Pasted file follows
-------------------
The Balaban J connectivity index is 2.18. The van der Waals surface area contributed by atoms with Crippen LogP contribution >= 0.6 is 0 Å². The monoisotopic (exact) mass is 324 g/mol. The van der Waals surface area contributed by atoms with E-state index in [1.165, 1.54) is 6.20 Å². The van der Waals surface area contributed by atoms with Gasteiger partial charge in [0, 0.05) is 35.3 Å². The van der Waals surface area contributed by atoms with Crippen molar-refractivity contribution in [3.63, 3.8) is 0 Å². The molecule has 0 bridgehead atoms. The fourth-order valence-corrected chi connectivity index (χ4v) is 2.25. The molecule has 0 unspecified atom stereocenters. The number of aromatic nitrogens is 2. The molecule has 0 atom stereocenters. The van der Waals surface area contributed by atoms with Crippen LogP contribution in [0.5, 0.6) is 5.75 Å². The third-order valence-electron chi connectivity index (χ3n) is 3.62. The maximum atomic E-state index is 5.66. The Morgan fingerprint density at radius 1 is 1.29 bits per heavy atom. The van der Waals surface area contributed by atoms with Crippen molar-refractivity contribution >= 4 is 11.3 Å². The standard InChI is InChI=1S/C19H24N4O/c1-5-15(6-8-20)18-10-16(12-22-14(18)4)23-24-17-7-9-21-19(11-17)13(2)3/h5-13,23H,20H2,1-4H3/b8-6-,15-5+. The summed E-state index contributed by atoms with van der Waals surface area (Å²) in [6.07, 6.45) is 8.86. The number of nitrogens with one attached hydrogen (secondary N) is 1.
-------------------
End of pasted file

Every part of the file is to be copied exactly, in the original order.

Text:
The Balaban J connectivity index is 2.18. The van der Waals surface area contributed by atoms with Crippen LogP contribution >= 0.6 is 0 Å². The monoisotopic (exact) mass is 324 g/mol. The van der Waals surface area contributed by atoms with E-state index in [1.165, 1.54) is 6.20 Å². The van der Waals surface area contributed by atoms with Gasteiger partial charge in [0, 0.05) is 35.3 Å². The van der Waals surface area contributed by atoms with Crippen molar-refractivity contribution in [3.63, 3.8) is 0 Å². The molecule has 0 bridgehead atoms. The fourth-order valence-corrected chi connectivity index (χ4v) is 2.25. The molecule has 0 unspecified atom stereocenters. The number of aromatic nitrogens is 2. The molecule has 0 atom stereocenters. The van der Waals surface area contributed by atoms with Crippen LogP contribution in [0.5, 0.6) is 5.75 Å². The third-order valence-electron chi connectivity index (χ3n) is 3.62. The maximum atomic E-state index is 5.66. The Morgan fingerprint density at radius 1 is 1.29 bits per heavy atom. The van der Waals surface area contributed by atoms with Crippen molar-refractivity contribution >= 4 is 11.3 Å². The standard InChI is InChI=1S/C19H24N4O/c1-5-15(6-8-20)18-10-16(12-22-14(18)4)23-24-17-7-9-21-19(11-17)13(2)3/h5-13,23H,20H2,1-4H3/b8-6-,15-5+. The summed E-state index contributed by atoms with van der Waals surface area (Å²) in [6.07, 6.45) is 8.86. The number of nitrogens with one attached hydrogen (secondary N) is 1.